Mother duck said quack quack, only 5 little ducks came back
married the king of France. Sometimes the place was part of England, later France.










Our camping is about 7km out of Bordeaux, and 10 more km is fully into the wineries.
It's not far to get into agricultural land. Compare with Sydney's sprawl.







Hanging around with Aussie Rob at the camp


Got going eventually Monday. Got to Pau, the birthplace of Henri IV (I need to read
more). Nice old town, chateau and sushi. John was happy with this town even.







Going native at the St Agace winery







Henri IV's birthplace at Pau
Then we went to Lourdes. We saw a procession of wheelchairs and people, and thousands of pilgrims seeking a cure. We touched the cave where Bernadette's visions happened. The walls of the cave have been worn glass smooth by people's hands, morning and afternoon, with two hours off for lunch. The church walls are covered with thank you tiles, each with a one line story.




Next day, John's off early in the morning to get dunked in holy water. He says the stomach pains have gone. We got about 20 bottles and some rosaries from the holy supermarket, fill them up, then it's on the road for the next stop at Foix.


A procession at Lourdes








Lourdes

23 September 2014

Mont St Michel, Dinan, Nantes, Rochefort, pause for breath

In the queue to get into Mont St Michel. Come back in winter.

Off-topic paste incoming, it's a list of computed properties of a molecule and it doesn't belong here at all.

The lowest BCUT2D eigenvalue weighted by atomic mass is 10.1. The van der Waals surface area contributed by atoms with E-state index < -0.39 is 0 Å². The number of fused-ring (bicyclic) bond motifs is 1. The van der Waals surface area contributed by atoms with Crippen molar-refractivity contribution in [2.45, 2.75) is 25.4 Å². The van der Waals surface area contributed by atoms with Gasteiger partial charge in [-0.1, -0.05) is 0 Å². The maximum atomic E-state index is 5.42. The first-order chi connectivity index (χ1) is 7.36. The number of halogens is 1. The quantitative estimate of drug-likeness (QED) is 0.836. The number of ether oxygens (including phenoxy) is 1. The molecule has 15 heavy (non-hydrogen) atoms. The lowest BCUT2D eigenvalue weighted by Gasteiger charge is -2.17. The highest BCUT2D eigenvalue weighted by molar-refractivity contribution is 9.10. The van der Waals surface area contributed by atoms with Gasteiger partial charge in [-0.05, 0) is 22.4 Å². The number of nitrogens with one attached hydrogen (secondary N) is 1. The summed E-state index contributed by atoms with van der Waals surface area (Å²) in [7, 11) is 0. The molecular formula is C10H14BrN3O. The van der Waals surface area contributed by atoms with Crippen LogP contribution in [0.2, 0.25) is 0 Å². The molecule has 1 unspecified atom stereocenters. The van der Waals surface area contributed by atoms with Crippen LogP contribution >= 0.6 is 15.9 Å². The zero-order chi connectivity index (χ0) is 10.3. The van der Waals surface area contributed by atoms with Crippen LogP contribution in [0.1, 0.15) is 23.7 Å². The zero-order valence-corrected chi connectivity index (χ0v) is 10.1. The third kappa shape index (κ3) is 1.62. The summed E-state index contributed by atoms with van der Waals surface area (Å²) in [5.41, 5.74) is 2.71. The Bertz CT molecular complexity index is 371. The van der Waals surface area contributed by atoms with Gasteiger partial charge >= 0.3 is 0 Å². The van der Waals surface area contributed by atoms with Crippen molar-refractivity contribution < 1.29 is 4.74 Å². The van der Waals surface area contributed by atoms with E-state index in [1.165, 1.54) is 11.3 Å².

Tried to get to Mont St Michel in the morning. Got there at about 11am. Big mistake. Needed to go to the toilet. Queued up for a while, then couldn't hold on for much more time, so had to get out of the queue, and get back to the visitor centre via the bus shuttle. Everyone else gave up, and we kept driving on.




Beautiful Dinan
Dinan
Visited Dinan after getting lost a bit. A super well preserved medieval town.




Stayed the night in Nantes, a nice old town, lots of stone buildings, nice cathedral. Sadly the trip is being sped up to get home on time.




Barflies in Dinan
Stopped at Rochefort. One of the teachers at school is from here. Spoke to the guy at the bar. John told him all about Australia. Saw an old boat in the dry dock. The river seems silted up here.




Got to Bordeaux in the afternoon. The campground is pretty good, some grass, a pool, a jumping castle, and not too many cars so the boys can skate board a bit.





Around Bayeux

Arromanches
Today we went to Bayeux to see the tapestry telling the story of William the Conqueror. Nice place. Then onto Longues sur Mer to see some of the big German gun emplacements and casemates. After that, Arromanches and the Mulberry harbour. This floating dock was personally overseen and pushed through by Winston Churchill. The metal structures, like piers, are still there, plus one section of deck, that would have linked up the metal pier things in the old days.




Arromanches Mulberry harbour
Stopped at Caen castle on the way home, built in 1060 odd, and always used since then. The walls survived. There's not many buildings inside.




Mulberry harbour piece of deck

The birthday boy and the skateboard

The castle at Caen

Rouen

Rouen Cathedral
At Rouen in the cathedral, we saw the crypt of Richard the Lionheart. Will have to read some more history books to find out why he's laying around here.